Moving to Ireland

Volunteers at CrossCare


Breaking bread is one of the most ancient and time-honoured ways of bringing people together. When people sit down to share in the comfort of eating a meal together, very little else matters. It’s about nourishing the body and taking pleasure in some good food with those in your community.

This is the thinking behind the cafes at Crosscare, a non-for-profit organisation that provides services to the homeless and disadvantaged. Unlike soup kitchens, the Crosscare cafes are beautifully decorated and look and feel like a lovely restaurant – complete with a blackboard of specials and wait staff. They are also open to the public, which means you may have a table of office professionals next to one with an elderly widower who comes for lunch every day. The prices are cheap and the same for everyone: €3 for a three-course hot lunch and even less for a sandwich or full breakfast.










I learned about Crosscare a few months after I started working for Kellogg’s, because we donate lots of cereal to all of their facilities through our Breakfast for Better Days program. The bulk of the food is donated and there are many people who volunteer their time to keep the place running smoothly.



As promised, I closed the competition at midnight last night and did a Vine video of me selecting the winner. There were 68 comments in total (made complicated by the fact that my blog template counts “newer” and “older” comments and splits them up: 1-18, then 1-50. So I had to reconfigure them to be numbered 1-68, and then put that figure into a random number generator. The first winner wasn’t qualified (she’s based in the U.S.) so I did a second draw and the winner is….VAL!

Congratulations – you will receive your beautiful new stand mixer in the next two weeks! Thanks for everyone who entered – I loved all the comments, what memories!

secretary_monkey_on_the_phone Dear Eircom,

I just wanted to write you a note to say “thanks” for the joy that is dealing with your customer service reps – a delight that I had the pleasure of experiencing for a whole two hours this morning. Of course by “delight” I actually mean an excruciating, dying-a-slow-death type pain that’s about as pleasurable as sliding down a razor blade into a pool of salty lemon juice.

I rang because I need phone service and broadband, which I assumed would be a simple enough request considering you are a phone and Internet company. But as they say, assume just makes an ass of u and me and never has this little nugget of wisdom been more true! I first spoke with a woman named Esther, who went over the offers with me. She said I could get broadband and a landline that covered my needs for €41.99 per month for the first six months and then €46.70 per month afterward. She also mentioned there would be a €29.99 connection fee for broadband, which I thought was rather excessive and that it would take at least 10 business days to connect both the phone and broadband lines and that they’d have to send someone out.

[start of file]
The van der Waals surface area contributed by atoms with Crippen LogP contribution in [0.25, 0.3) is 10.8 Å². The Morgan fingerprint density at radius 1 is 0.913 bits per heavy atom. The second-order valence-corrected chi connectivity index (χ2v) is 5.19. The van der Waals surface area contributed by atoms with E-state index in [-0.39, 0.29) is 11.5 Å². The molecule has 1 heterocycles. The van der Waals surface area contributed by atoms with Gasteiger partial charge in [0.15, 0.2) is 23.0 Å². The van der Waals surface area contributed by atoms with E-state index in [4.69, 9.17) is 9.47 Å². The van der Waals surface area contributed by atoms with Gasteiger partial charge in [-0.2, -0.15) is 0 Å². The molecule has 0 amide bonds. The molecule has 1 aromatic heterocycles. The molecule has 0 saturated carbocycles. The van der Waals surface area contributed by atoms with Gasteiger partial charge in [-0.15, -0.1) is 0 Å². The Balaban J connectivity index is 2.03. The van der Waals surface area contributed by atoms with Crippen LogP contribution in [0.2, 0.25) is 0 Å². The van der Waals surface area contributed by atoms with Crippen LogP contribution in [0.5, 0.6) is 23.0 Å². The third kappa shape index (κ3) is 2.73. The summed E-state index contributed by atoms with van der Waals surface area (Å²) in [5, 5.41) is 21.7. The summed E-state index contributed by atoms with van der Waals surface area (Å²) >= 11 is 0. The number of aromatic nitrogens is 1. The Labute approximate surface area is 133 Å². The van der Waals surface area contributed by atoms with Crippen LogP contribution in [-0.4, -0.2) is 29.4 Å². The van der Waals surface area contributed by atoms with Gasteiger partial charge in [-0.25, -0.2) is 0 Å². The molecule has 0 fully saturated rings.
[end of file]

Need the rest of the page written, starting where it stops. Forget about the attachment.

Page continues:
Clontarf Swim Man Sorry for the lack of posts lately; between being busy with a slew of copywriting projects and trying to enjoy the summer, time has slipped away from me lately. Both Mountaineering Man and I are amazed at how fast time flies (is it August already?!) -we’ve both been swamped with a variety of work and home-related matters.

It seems like only weeks ago that I moved to Dublin, though it’s been three months already (!!). Some days I feel I’ve been here for years while on others I still feel very much a square peg in a round hole. I’m very familiar with parts of Dublin now and even drive quite confidently down the busy corridors of the city. But there are other areas of Dublin where I feel completely lost and just one wrong turn can have me feeling like I’ve crossed over into another dimension.

Clontarf Bathing

As for developing my Irish-ness, I realized the other day that there are certain Irish habits that have become second nature to me. I use the word “nice” to describe food – something I found so odd when I first moved here. In America, people would never say “This lasagna is so nice!” Nice is reserved to describe people or animals – the way someone acts versus the way food tastes. Another noticeable change is that my adjectives have turned into nouns. Instead of saying, “This weather is crappy,” I now say “This weather is crap!” 



When I told friends a few months back that I would be attending the wedding of Mountaineering Man’s sister, they all asked me the same question.

Have you ever been to an Irish wedding?

As soon as I’d informed them that I had not, the warnings came fast and furious.

It’s a marathon, not a sprint!

Drink loads of water throughout the day and pace yourself with the drinking!

Grab a sandwich between the church and the reception!

Take a few breaks up in your hotel room if you can!

Apparently Irish weddings can go on for hours and some even go for days. And while the wedding of Nessa and Cathal was perhaps quite mild by Irish standards, it certainly didn’t disappoint by any standard. The church service began at 1 p.m. and MM and I left the reception at about 2:45 a.m. – a total of nearly 14 hours. I heard a handful of guests partied until 5:30 a.m., so suffice it to say it was a proper Irish wedding!